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Jan 10 2021

Souvenirs as Cultural Appropriation

Never mind the USA’s impending collapse into single-party leftist tyranny, we have more pressing concerns. Travelers have been committing cultural appropriation by bringing back souvenirs from abroad.

Condé Nast Traveler sounds the alarm:

For the ethical traveler, cultural appropriation can, and should be, a weighing concern. … [M]ost people know […] that a traditional-garment-as-Halloween-costume is never okay. But when it comes to the items we buy while traveling, things tend to get hazier. …

What is the onus on travelers to ensure their purchases aren’t problematic?

“Problematic” is a Newspeak term used to designate thoughtcrime.

Instead of a clear answer to the question, the article offers gobbledygook about what mitigates or exacerbates the sin of cultural appropriation.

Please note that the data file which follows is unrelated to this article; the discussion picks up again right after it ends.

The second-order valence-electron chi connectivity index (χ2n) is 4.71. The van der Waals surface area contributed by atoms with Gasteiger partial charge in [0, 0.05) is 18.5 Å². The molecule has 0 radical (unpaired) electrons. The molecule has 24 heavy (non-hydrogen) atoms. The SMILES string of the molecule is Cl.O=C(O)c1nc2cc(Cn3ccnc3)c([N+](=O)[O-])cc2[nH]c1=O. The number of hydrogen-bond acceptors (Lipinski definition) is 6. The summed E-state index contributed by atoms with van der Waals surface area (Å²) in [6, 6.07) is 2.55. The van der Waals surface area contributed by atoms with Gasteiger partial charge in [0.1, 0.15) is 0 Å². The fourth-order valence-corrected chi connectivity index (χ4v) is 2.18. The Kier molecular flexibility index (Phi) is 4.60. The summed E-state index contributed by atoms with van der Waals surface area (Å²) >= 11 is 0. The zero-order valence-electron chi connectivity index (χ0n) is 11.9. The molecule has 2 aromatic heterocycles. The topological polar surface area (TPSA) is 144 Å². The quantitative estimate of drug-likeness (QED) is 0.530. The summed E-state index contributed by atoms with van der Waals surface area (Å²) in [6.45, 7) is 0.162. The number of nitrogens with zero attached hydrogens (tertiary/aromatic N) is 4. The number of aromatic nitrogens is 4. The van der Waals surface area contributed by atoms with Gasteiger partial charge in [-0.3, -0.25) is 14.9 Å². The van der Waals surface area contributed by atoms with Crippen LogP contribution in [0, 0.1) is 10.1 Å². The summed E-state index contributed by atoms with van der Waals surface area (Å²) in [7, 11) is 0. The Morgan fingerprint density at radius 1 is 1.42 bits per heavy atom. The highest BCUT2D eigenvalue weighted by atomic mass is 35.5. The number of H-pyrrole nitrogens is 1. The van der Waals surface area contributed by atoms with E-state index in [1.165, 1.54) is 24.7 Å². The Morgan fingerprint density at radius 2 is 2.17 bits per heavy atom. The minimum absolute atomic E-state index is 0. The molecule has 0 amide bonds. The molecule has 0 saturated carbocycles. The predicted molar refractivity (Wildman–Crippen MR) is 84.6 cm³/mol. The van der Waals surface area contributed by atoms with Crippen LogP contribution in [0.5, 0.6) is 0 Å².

Nasozi Kakembo, who sells items made in Africa, says that telling people about the cultural history of the object in question “is a very critical antidote to appropriation.”

Amy Yeung, whose company sells “Native-made” merchandise, warns against compounding the crime by participating in capitalism:

“If it’s somebody non-Native selling a Native item, I think there’s definitely a capitalistic idea behind that.”

As any politically acceptable businessperson can tell you, capitalism is bad.

In general,

Anyone looking for clear cut rules on what is okay or not to buy or wear, based on who they are and where they are, won’t find them.

The rules of political correctness must always be kept vague, so that they can be changed retroactively at any time, and so that everyone must live in constant dread of violating them.

This silly crap would be hilarious, except that people who want the underlying ideology to be imposed on an authoritarian basis have been achieving the leverage to do so. Nothing is too absurd for the nightmarish future that has begun to unfold — not even Chinese Cultural Revolution style door-to-door checks for “racist” foreign knickknacks.

On a tip from Steve T.


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